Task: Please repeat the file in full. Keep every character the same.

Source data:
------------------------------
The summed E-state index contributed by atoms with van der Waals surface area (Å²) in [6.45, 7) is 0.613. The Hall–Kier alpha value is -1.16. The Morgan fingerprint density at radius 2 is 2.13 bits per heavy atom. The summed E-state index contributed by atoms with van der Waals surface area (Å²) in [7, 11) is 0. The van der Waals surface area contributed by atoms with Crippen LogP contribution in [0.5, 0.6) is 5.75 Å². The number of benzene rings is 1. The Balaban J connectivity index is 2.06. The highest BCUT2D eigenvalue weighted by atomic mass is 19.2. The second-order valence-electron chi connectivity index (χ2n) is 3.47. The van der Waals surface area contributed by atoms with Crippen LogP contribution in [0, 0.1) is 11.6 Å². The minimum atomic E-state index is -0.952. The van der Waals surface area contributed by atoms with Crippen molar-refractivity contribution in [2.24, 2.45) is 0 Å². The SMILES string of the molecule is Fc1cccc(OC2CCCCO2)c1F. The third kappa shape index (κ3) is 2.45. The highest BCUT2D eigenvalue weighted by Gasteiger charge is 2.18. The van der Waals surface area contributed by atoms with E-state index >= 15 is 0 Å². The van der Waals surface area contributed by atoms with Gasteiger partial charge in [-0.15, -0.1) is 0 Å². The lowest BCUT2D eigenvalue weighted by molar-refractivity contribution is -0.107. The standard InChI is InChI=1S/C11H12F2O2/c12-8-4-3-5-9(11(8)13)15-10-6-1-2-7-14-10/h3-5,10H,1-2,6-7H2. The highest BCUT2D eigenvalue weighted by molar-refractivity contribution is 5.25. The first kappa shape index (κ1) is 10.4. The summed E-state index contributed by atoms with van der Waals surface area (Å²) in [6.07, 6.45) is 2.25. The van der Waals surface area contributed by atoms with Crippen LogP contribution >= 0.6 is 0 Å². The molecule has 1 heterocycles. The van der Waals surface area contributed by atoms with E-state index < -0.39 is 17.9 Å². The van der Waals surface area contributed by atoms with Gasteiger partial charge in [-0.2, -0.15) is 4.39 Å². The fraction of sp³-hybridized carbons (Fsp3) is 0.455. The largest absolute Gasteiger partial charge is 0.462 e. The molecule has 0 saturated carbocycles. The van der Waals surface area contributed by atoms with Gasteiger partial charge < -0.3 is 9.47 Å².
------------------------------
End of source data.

The summed E-state index contributed by atoms with van der Waals surface area (Å²) in [6.45, 7) is 0.613. The Hall–Kier alpha value is -1.16. The Morgan fingerprint density at radius 2 is 2.13 bits per heavy atom. The summed E-state index contributed by atoms with van der Waals surface area (Å²) in [7, 11) is 0. The van der Waals surface area contributed by atoms with Crippen LogP contribution in [0.5, 0.6) is 5.75 Å². The number of benzene rings is 1. The Balaban J connectivity index is 2.06. The highest BCUT2D eigenvalue weighted by atomic mass is 19.2. The second-order valence-electron chi connectivity index (χ2n) is 3.47. The van der Waals surface area contributed by atoms with Crippen LogP contribution in [0, 0.1) is 11.6 Å². The minimum atomic E-state index is -0.952. The van der Waals surface area contributed by atoms with Crippen molar-refractivity contribution in [2.24, 2.45) is 0 Å². The SMILES string of the molecule is Fc1cccc(OC2CCCCO2)c1F. The third kappa shape index (κ3) is 2.45. The highest BCUT2D eigenvalue weighted by Gasteiger charge is 2.18. The van der Waals surface area contributed by atoms with E-state index >= 15 is 0 Å². The van der Waals surface area contributed by atoms with Gasteiger partial charge in [-0.15, -0.1) is 0 Å². The lowest BCUT2D eigenvalue weighted by molar-refractivity contribution is -0.107. The standard InChI is InChI=1S/C11H12F2O2/c12-8-4-3-5-9(11(8)13)15-10-6-1-2-7-14-10/h3-5,10H,1-2,6-7H2. The highest BCUT2D eigenvalue weighted by molar-refractivity contribution is 5.25. The first kappa shape index (κ1) is 10.4. The summed E-state index contributed by atoms with van der Waals surface area (Å²) in [6.07, 6.45) is 2.25. The van der Waals surface area contributed by atoms with Crippen LogP contribution >= 0.6 is 0 Å². The molecule has 1 heterocycles. The van der Waals surface area contributed by atoms with E-state index < -0.39 is 17.9 Å². The van der Waals surface area contributed by atoms with Gasteiger partial charge in [-0.2, -0.15) is 4.39 Å². The fraction of sp³-hybridized carbons (Fsp3) is 0.455. The largest absolute Gasteiger partial charge is 0.462 e. The molecule has 0 saturated carbocycles. The van der Waals surface area contributed by atoms with Gasteiger partial charge < -0.3 is 9.47 Å².